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Urban planning

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Default.png    See also the Urban planning category.
for subtopics, how-tos, project pages, designs, organization pages and more.


Urban planning has important implications for sustainability, as well as for quality of life. Street layout, housing layout and population density and affect energy use for heating, cooling and transport.

Building regulations also affect sustainability, by encouraging or discouraging efficient design.

Comparisons of energy usage[edit]

In comparing the energy usage of different city designs, it is important to choose the appropriate measure. The important quantity to measure is energy usage per capita - that is, the actual amount of energy consumed per person. If focusing on transport, the appropriate measure is energy usage per capita per unit time (e.g. joules/person.year or joules/person.day).

Measures such as joules per person per km have been used to argue that public transport is no more efficient than transport by private cars. The flaw in this argument is that it is not measuring the important figure (i.e. how much energy is used per person).

The reason that this may give a misleading result is that it doesn't capture the various possible effects of public transport, such as shorter distances travelled (due to a more dense housing layout, and clustering of housing near transport); more walking; and the tendency of public transport users to combine their trips (e.g. shopping on the way home from work).[1] However, while these are up for debate, and of course the merits of private vs public transport can be debated, it is important to interpret data correctly, and the logical flaw in using an inappropriate measure is very clear.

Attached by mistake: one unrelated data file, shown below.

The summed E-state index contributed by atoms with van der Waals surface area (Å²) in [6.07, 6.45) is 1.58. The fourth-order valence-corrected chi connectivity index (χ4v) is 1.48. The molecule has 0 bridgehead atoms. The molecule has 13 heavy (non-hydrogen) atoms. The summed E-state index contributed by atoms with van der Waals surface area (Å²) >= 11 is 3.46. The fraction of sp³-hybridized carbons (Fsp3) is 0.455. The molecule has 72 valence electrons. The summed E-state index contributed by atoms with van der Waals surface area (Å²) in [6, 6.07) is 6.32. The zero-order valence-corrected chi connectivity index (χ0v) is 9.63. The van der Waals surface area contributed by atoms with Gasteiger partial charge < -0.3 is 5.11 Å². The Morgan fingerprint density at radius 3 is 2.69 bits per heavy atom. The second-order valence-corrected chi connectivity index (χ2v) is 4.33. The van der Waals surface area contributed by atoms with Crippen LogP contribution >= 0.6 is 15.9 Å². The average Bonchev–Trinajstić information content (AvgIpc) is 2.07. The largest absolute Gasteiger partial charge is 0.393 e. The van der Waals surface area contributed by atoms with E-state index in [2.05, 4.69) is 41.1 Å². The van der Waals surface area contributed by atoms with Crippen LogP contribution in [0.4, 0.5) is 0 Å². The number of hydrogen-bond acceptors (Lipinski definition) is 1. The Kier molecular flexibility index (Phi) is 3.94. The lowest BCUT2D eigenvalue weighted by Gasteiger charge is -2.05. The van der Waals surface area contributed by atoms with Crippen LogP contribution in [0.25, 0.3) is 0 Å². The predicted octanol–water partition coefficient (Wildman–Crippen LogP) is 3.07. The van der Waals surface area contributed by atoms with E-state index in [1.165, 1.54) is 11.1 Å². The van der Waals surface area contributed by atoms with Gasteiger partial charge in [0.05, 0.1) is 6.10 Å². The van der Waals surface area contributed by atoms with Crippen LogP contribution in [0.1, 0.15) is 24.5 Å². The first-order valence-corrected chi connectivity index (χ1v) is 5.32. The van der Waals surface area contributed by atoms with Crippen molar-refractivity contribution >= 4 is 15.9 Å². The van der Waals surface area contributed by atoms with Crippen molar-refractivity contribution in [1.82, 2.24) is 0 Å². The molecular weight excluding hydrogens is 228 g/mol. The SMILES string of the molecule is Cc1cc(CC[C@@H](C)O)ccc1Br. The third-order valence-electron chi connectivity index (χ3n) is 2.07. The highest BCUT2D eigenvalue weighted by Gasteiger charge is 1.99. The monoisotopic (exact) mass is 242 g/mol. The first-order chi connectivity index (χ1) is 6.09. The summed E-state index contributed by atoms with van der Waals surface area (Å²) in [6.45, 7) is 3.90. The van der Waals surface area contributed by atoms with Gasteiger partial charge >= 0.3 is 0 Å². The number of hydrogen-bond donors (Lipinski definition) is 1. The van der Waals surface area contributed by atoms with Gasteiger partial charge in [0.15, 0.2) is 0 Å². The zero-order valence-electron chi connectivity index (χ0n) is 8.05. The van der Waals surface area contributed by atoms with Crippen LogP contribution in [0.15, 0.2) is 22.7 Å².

City-Country Fingers[edit]

One of the patterns described by Christopher Alexander, Sara Ishikawa and Murray Silverstein in their book A Pattern Language. [2] is City-Country Fingers, a "starfish" form, with interlocking fingers of farmland and urban land even at the center. The urban fingers should never be more than about 1 mile (1.6 kilometers) wide.[3] Farmer and market are brought closer together, and a "greener" level of urban density is encouraged.

Footnotes and references[edit]

  1. Sustainability and Cities: Overcoming Automobile Dependence, Island Press, Washington DC, 1999. Newman PW and Kenworthy J, ISBN 1559636602. Points noted here from memory by Chriswaterguy.
  2. See description comments and rating at Amazon (5 stars, 64 reviews). There are Wikipedia articles on A Pattern Language,W Christopher AlexanderW and Murray SilversteinW, but not yet on Sara Ishikawa.W
  3. Described very briefly at 3 City Country Fingers, part of a summary of A Pattern Language.

Interwiki links[edit]

See also[edit]

External links[edit]

  • [1] - One of the first Patterns is City-Country Fingers, a "starfish" form, with interlocking fingers of farmland and urban land even at the center. The urban fingers should never be more than about 1 mile (1.5 to 2 kilometers) wide. Farmer and market are brought closer together, and a "greener" level of urban density is encouraged.



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